Page 118 of Polgara the Sorceress

‘Oh, dear,’ I laughed. ‘You are an innocent, aren’t you, Ontrose? That’s what young girls do, didn’t you know that? We wear our prettiest dresses and ribbons, put on our most winsome expressions, and then go forth to do war. Our enemies are all the other pretty girls in the vicinity, and our battleground is the collective hearts of all the young men within reach.’ I gave him an arch look. ‘Be very careful around me, dear boy,’ I warned him. ‘I could break your heart with a single flutter of my eyelashes.’

‘Why wouldst thou wish to shatter that which is already wholly thine, dear Lady?’ he asked, and I sensed a certain subterfuge in his carefully phrased question. Ontrose was obviously not quite as innocent as he seemed to be. This was moving along even better than I’d hoped. Ontrose obviously no longer looked at me as an institution. We were definitely making progress now.

‘Be warned, my champion,’ I bantered. ‘Methinks I shall unlimber mine entire arsenal upon thine unprotected heart. Defend thyself as best thou canst.’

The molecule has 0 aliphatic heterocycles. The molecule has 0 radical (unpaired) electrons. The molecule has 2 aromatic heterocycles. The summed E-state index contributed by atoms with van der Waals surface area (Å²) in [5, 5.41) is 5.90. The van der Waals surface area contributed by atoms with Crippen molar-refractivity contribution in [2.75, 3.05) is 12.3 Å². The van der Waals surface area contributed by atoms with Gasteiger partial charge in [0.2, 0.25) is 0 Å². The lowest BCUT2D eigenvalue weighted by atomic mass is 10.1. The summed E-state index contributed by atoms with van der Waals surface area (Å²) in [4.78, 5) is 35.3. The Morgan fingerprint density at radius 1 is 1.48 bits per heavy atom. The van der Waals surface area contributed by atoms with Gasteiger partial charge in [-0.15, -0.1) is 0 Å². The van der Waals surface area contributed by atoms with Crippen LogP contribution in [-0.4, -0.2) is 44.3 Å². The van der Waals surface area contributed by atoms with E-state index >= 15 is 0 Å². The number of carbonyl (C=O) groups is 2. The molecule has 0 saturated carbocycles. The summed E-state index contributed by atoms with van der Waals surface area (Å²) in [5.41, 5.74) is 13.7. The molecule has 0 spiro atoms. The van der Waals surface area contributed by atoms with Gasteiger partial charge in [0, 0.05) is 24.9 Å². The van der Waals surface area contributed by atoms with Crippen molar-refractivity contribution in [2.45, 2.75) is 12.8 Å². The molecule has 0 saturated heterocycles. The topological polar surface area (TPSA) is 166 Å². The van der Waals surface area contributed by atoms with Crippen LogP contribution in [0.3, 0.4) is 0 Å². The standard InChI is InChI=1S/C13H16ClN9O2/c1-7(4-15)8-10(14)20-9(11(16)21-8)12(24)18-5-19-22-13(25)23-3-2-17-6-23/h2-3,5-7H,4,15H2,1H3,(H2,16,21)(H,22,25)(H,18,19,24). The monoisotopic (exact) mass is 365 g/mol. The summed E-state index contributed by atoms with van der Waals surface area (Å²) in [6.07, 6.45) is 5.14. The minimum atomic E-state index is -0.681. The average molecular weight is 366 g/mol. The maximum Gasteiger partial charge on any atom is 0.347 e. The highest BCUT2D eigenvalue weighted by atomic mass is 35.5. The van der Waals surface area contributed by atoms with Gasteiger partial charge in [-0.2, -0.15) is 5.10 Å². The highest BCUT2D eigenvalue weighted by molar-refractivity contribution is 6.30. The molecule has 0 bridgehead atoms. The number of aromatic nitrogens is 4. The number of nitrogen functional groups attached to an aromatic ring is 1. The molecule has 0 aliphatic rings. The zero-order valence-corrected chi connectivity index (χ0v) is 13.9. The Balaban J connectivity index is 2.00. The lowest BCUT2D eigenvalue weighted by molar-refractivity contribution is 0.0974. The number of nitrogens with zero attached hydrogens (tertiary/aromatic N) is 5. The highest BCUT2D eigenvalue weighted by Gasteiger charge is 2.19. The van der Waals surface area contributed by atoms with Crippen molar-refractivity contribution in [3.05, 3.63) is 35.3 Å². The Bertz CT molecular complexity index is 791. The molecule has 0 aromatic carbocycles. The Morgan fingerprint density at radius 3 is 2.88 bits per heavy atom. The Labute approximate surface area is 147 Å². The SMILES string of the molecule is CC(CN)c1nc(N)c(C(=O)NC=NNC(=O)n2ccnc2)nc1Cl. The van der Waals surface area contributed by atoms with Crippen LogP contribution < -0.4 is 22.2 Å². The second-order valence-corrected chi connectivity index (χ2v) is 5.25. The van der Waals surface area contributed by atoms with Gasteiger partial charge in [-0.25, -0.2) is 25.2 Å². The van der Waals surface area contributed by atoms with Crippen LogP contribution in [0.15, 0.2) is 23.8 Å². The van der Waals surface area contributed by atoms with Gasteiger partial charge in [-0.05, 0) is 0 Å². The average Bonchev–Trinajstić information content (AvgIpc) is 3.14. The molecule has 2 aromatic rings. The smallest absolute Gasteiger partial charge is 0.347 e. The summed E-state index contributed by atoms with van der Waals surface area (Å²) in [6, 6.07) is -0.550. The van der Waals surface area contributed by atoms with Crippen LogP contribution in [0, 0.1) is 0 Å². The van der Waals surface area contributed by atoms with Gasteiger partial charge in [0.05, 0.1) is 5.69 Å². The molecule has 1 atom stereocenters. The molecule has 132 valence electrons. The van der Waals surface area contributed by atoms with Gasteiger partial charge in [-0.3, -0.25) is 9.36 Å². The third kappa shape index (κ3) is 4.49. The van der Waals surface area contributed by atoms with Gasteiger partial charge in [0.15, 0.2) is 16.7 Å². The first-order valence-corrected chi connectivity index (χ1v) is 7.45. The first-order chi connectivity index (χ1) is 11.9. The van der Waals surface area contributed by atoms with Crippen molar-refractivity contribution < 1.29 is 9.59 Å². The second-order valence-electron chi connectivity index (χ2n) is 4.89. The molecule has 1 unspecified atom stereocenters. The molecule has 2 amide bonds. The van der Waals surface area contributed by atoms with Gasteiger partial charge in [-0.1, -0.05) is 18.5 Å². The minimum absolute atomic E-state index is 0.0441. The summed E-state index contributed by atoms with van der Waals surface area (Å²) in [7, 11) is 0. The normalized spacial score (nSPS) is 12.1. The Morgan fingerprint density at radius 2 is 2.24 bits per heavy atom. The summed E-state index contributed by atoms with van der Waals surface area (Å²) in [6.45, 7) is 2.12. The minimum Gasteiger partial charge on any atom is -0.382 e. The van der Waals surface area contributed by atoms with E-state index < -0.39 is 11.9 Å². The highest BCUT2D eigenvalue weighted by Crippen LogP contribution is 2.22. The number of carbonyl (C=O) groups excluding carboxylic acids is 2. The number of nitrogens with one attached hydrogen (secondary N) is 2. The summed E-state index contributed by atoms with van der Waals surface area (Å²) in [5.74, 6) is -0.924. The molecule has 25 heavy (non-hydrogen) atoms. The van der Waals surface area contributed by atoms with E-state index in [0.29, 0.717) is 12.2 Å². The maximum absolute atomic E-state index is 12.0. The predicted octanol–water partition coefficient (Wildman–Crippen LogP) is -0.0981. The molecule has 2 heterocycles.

I think my lapse into formality startled him just a bit. ‘Thou wouldst take so unfair an advantage of me, Lady Polgara?’ he chided lightly. ‘Fie! For shame! Must I now defend thy realm ‘gainst the Asturians and mine own heart ‘gainst thine unspeakable charm simultaneous? I have no fears concerning the Asturians. Mine heart’s fortress, however, doth already crumble before thine onslaughts, and I do fear me that I must inevitably capitulate and submit to this gentle enslavement which thou dost propose.’

I laid my hand on his arm. ‘Well put, my Lord,’ I complimented him. ‘Very well put indeed. We shall talk about this more anon.’ And then he took my hand and gently kissed it.

It was a bit flowery, but it was a start. The ladies who read this will understand, of course, but I don’t think the men will. That’s all right, though – as long as somebody understands.